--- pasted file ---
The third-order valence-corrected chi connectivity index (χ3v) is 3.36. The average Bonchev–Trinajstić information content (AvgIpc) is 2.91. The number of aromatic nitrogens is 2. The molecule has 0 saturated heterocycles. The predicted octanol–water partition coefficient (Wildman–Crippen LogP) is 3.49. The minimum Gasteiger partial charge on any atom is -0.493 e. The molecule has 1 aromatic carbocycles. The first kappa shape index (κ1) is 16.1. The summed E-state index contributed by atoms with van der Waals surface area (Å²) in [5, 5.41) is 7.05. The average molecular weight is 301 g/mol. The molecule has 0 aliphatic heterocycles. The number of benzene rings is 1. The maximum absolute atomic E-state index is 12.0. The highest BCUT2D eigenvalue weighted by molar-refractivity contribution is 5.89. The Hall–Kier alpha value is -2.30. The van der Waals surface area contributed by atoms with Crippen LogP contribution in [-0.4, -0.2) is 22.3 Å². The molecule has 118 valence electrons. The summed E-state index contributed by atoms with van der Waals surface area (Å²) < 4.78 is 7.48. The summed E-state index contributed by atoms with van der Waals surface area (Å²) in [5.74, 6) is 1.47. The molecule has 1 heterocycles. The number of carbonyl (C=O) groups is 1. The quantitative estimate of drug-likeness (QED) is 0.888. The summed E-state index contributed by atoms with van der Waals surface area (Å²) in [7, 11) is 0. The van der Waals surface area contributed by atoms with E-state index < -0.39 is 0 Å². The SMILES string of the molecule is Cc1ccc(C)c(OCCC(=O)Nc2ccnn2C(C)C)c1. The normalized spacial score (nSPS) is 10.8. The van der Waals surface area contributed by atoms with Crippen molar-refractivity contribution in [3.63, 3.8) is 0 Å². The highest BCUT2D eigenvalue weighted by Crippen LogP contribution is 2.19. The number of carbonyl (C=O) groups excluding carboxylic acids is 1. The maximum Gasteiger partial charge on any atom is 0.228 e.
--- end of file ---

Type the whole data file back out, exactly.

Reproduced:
The third-order valence-corrected chi connectivity index (χ3v) is 3.36. The average Bonchev–Trinajstić information content (AvgIpc) is 2.91. The number of aromatic nitrogens is 2. The molecule has 0 saturated heterocycles. The predicted octanol–water partition coefficient (Wildman–Crippen LogP) is 3.49. The minimum Gasteiger partial charge on any atom is -0.493 e. The molecule has 1 aromatic carbocycles. The first kappa shape index (κ1) is 16.1. The summed E-state index contributed by atoms with van der Waals surface area (Å²) in [5, 5.41) is 7.05. The average molecular weight is 301 g/mol. The molecule has 0 aliphatic heterocycles. The number of benzene rings is 1. The maximum absolute atomic E-state index is 12.0. The highest BCUT2D eigenvalue weighted by molar-refractivity contribution is 5.89. The Hall–Kier alpha value is -2.30. The van der Waals surface area contributed by atoms with Crippen LogP contribution in [-0.4, -0.2) is 22.3 Å². The molecule has 118 valence electrons. The summed E-state index contributed by atoms with van der Waals surface area (Å²) < 4.78 is 7.48. The summed E-state index contributed by atoms with van der Waals surface area (Å²) in [5.74, 6) is 1.47. The molecule has 1 heterocycles. The number of carbonyl (C=O) groups is 1. The quantitative estimate of drug-likeness (QED) is 0.888. The summed E-state index contributed by atoms with van der Waals surface area (Å²) in [7, 11) is 0. The van der Waals surface area contributed by atoms with E-state index < -0.39 is 0 Å². The SMILES string of the molecule is Cc1ccc(C)c(OCCC(=O)Nc2ccnn2C(C)C)c1. The normalized spacial score (nSPS) is 10.8. The van der Waals surface area contributed by atoms with Crippen molar-refractivity contribution in [3.63, 3.8) is 0 Å². The highest BCUT2D eigenvalue weighted by Crippen LogP contribution is 2.19. The number of carbonyl (C=O) groups excluding carboxylic acids is 1. The maximum Gasteiger partial charge on any atom is 0.228 e.